It's not uncommon for the tasks and role of the script supervisor be misunderstood. It's another thing when the position gets confused by another title; in this case, a script coordinator. In a special crosspost, Roe Moore spoke with script coordinator Cole Fowler (How to Get Away with Murder) to clear up the confusion. Here's a special excerpt:
Cole describes the difference between film and television the best: “For film, you have to know all the answers before you go into production. In television, everyone gets to figure things out together as you go.” Both mediums lend themselves to high collaboration between the writer, director, and the actors when it comes to the story and the characters. The primary difference is the involvement of the writer once the script goes into production.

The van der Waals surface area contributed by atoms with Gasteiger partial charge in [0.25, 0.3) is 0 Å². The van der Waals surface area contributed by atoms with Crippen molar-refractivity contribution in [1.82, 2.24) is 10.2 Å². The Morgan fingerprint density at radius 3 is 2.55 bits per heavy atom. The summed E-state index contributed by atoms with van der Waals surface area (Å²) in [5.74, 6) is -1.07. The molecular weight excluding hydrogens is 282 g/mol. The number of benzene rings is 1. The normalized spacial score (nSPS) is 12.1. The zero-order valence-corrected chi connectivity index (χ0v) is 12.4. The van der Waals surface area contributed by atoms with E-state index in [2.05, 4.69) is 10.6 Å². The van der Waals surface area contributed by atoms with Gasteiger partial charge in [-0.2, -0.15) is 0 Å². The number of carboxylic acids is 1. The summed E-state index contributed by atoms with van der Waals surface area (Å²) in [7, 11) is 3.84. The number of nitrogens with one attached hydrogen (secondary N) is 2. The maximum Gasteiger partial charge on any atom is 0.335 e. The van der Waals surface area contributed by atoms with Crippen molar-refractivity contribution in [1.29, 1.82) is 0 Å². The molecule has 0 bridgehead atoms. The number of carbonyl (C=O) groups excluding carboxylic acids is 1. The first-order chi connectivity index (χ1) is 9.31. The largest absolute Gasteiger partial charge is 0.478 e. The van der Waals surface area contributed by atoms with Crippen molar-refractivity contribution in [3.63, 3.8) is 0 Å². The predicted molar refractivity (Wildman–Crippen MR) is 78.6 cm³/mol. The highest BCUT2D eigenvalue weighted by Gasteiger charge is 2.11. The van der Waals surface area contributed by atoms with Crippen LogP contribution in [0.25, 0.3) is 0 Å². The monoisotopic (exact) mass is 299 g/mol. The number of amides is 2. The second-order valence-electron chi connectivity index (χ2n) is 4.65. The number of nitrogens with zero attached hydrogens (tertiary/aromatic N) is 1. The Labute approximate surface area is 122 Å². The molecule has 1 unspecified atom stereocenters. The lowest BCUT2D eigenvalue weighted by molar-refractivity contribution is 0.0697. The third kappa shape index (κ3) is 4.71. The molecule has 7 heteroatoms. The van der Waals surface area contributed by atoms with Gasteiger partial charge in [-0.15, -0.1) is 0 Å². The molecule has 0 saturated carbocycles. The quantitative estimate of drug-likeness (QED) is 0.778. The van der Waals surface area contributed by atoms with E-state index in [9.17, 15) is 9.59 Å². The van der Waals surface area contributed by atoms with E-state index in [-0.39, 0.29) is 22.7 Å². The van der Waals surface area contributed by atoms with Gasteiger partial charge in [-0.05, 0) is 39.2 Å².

In television, the writer is on set and available for all questions pertaining to the characters, the story arc, and other details needed to fill the world. Cole suggests a writer must know and understand the character and story of the episode so well that they can simply answer any question brought to them from the creative people who are bringing their words to life. Often if the writer doesn’t know the answer, there is a high possibility the actor and/or director doesn’t know either. Depending on the show, the writer may also be needed to write other alternative dialogue lines – especially for Comedy. Cole may step in when the changes or details.